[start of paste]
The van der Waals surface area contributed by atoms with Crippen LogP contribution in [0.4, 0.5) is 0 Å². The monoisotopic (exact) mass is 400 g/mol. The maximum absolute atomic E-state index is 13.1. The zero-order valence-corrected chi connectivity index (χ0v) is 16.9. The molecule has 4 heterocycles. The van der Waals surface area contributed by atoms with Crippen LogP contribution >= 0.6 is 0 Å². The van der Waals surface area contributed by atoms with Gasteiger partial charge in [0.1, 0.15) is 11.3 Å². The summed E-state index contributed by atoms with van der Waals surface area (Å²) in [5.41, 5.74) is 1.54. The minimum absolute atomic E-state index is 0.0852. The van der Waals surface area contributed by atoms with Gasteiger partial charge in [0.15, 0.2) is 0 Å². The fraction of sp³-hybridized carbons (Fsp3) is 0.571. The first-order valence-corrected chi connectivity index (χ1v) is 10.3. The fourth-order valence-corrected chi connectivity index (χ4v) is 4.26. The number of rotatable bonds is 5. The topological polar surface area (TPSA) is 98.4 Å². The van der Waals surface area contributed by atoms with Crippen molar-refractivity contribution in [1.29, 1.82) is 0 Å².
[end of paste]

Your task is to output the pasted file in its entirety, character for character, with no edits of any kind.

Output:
The van der Waals surface area contributed by atoms with Crippen LogP contribution in [0.4, 0.5) is 0 Å². The monoisotopic (exact) mass is 400 g/mol. The maximum absolute atomic E-state index is 13.1. The zero-order valence-corrected chi connectivity index (χ0v) is 16.9. The molecule has 4 heterocycles. The van der Waals surface area contributed by atoms with Crippen LogP contribution >= 0.6 is 0 Å². The van der Waals surface area contributed by atoms with Gasteiger partial charge in [0.1, 0.15) is 11.3 Å². The summed E-state index contributed by atoms with van der Waals surface area (Å²) in [5.41, 5.74) is 1.54. The minimum absolute atomic E-state index is 0.0852. The van der Waals surface area contributed by atoms with Gasteiger partial charge in [0.15, 0.2) is 0 Å². The fraction of sp³-hybridized carbons (Fsp3) is 0.571. The first-order valence-corrected chi connectivity index (χ1v) is 10.3. The fourth-order valence-corrected chi connectivity index (χ4v) is 4.26. The number of rotatable bonds is 5. The topological polar surface area (TPSA) is 98.4 Å². The van der Waals surface area contributed by atoms with Crippen molar-refractivity contribution in [1.29, 1.82) is 0 Å².